Since this is a platform for young scientists, and young people are often open to change and trying out new things, I thought it would be a good place to open up the discussion about what we can do to reduce the environmental impact of our science. I know that most of us, as postgrads and young researchers, don’t necessarily have the power or authority to implement changes on the large scale as needed – and may require participating in some of the more destructive habits like travel to build our careers – but we can start by raising these topics and making suggestions! I’d also like to remind everyone that no-one is perfect when it comes to being carbon-neutral, but it’s important that we all try our best for the sake of the planet!

polar ice cracking (credit: By Christopher Michel – https://www.flickr.com/photos/cmichel67/19626661335/, CC BY 2.0, https://commons.wikimedia.org/w/index.php?curid=41618273),

Since I’m an astronomer, I will be drawing from this white paper titled ‘Astronomy in a Low Carbon Future’, which was prepared for Canada’s long-term planning in astronomy. Because of this, not all of this advice will be applicable in other fields. I’m looking forward to reading the comments on how some of these strategies could be adapted to other fields and how other fields have their own challenges and possibilities. 

One of the first, most impactful ways for science to reduce its carbon budget is to reduce travel. Between conferences and fieldwork, travel is an important and valuable part of science. However, air travel produces excessive amounts of carbon dioxide. Travel can be reduced by moving to remote meetings, conferences and even – in some cases – fieldwork. I recently took part in a meeting with and presented my work to some important collaborators in North Carolina without having to leave Cape Town, since the conference organisers wholeheartedly embraced remote participation through Zoom and Google Slides. It also made my participation possible, since I do not have much funding for travel and would not have been able to physically attend the conference otherwise. Although I missed out on the informal discussions, I was still able to confidently present my work and discuss some collaborative research that will form part of my Masters.

Another way that astronomy, in particular, is able to reduce travel is through remote observing. One of my fellow Masters’ students here at the South African Astronomical Observatory regularly controls a telescope in Sutherland from Cape Town and collects her astronomical data without having to travel. Remote observing is slowly becoming more common, which is excellent for reducing the amount of travel that observational astronomers have to do.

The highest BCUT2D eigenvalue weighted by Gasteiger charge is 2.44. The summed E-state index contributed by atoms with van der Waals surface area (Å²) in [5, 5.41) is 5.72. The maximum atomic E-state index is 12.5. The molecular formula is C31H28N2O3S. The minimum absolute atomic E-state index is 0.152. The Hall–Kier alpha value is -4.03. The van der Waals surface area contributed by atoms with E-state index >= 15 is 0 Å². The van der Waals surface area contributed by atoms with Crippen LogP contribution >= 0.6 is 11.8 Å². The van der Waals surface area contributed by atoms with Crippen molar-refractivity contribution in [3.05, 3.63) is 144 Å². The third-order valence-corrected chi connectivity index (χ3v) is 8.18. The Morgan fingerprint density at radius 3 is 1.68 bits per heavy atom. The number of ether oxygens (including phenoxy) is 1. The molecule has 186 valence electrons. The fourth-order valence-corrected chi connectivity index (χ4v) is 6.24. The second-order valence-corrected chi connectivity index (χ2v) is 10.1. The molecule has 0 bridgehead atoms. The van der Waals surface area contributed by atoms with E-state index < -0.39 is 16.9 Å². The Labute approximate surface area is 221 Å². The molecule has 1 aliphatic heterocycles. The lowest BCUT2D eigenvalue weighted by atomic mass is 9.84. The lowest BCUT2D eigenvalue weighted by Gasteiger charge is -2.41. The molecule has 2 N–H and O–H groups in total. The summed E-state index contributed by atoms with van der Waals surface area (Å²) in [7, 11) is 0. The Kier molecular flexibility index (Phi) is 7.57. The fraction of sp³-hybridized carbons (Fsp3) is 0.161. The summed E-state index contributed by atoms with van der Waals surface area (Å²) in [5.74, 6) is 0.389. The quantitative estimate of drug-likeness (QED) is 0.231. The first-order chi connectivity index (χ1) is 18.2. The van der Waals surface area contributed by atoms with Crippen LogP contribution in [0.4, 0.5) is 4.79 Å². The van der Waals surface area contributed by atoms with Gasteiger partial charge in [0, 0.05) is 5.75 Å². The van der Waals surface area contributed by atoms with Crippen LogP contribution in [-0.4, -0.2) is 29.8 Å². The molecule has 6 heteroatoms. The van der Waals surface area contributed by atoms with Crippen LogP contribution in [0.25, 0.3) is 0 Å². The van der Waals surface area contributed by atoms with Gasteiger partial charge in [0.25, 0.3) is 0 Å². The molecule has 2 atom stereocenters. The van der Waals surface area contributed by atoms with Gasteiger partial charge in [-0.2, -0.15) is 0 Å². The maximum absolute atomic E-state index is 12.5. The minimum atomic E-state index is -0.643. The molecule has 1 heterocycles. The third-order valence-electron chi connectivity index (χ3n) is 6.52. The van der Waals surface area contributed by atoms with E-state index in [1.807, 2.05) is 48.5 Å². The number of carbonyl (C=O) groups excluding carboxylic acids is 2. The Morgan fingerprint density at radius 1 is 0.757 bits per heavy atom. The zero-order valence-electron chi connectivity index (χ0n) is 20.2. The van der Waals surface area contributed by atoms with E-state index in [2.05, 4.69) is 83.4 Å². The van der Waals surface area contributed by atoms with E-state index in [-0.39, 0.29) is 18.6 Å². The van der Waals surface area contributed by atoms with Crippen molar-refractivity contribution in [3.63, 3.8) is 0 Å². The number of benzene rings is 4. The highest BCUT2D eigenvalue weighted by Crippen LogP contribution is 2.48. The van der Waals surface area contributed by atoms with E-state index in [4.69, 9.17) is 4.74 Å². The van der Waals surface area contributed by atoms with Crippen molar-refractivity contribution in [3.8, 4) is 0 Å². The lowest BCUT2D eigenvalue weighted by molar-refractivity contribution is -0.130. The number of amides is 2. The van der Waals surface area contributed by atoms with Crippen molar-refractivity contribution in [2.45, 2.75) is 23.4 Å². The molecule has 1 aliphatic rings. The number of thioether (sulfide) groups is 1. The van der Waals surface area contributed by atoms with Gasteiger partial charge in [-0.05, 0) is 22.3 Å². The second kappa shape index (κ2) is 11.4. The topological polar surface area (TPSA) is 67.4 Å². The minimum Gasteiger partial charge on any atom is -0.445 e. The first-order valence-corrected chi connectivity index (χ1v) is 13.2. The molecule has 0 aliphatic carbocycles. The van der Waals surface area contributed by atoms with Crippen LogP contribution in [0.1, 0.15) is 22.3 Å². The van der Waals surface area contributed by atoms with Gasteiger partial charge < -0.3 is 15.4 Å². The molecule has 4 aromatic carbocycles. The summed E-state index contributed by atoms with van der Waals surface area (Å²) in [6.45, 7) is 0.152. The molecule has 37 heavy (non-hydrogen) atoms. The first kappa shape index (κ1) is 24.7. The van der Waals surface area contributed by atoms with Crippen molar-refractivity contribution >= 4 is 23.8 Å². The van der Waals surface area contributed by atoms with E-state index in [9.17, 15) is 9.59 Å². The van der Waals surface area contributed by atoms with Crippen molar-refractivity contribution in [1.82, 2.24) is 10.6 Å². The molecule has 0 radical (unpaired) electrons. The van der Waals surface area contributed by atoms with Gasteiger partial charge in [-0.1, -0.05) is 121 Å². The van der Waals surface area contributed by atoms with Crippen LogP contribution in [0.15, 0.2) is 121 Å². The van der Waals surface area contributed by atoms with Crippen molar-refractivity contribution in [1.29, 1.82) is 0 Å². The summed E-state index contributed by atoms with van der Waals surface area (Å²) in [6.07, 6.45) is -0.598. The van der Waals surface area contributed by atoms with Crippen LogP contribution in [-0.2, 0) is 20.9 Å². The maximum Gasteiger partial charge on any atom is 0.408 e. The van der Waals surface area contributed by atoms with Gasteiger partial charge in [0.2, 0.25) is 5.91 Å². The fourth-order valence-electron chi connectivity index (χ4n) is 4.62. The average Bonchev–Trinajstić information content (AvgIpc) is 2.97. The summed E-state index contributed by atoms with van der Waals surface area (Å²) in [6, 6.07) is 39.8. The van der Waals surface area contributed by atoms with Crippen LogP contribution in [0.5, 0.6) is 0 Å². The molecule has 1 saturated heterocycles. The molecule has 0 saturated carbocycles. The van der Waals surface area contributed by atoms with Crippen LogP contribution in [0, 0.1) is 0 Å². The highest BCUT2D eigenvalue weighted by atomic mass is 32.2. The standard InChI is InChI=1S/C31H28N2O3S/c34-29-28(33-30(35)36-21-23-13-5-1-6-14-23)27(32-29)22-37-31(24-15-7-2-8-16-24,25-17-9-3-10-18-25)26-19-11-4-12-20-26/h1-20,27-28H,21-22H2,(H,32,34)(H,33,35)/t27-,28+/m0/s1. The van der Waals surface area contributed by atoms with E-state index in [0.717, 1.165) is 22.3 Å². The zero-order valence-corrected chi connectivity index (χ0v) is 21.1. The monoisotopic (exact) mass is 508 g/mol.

1.9m telescope in Sutherland which is remotely operable (Credit: SAAO)

An easy substitution that will reduce waste and greenhouse gas emissions is through catering at events. Switching to meals that are vegetarian for the most part will help cut down on overall meat consumption. The other plus-side to this is that it will make everyone who already eats vegetarian food a lot happier since their meals won’t be a sad, salad-based afterthought. 

Since the electricity supply in South Africa is currently a coal-based disaster, this is an area that gives me very little hope when it comes to powering scientific equipment and instrumentation. Unfortunately, massive telescopes like MeerKAT and the upcoming SKA require a lot of power. I can only hope that these telescopes will be powered through the abundant Karoo sunshine, rather than more coal. But, with Eskom’s current crisis and the relatively cheap price of coal, that seems less and less likely. As a student, I don’t have any insight into how the climate effects of this might be mitigated, but it is something that I would like to raise when I get the opportunity to do so.

Lastly, I think it’s important that – as scientists – we take part in political processes to counter climate change. Since none of our major political parties seems to take climate change as seriously as they should, we should make our voices heard by supporting activist groups that have the expertise necessary to put climate change on the government’s agenda. On a smaller scale, we can support organisations on our own campuses that advocate for the fight against climate change. Although individual efforts are important, this is a global problem that requires governmental and institutional interventions to prevent the catastrophic effects that will hit countries like South Africa the hardest.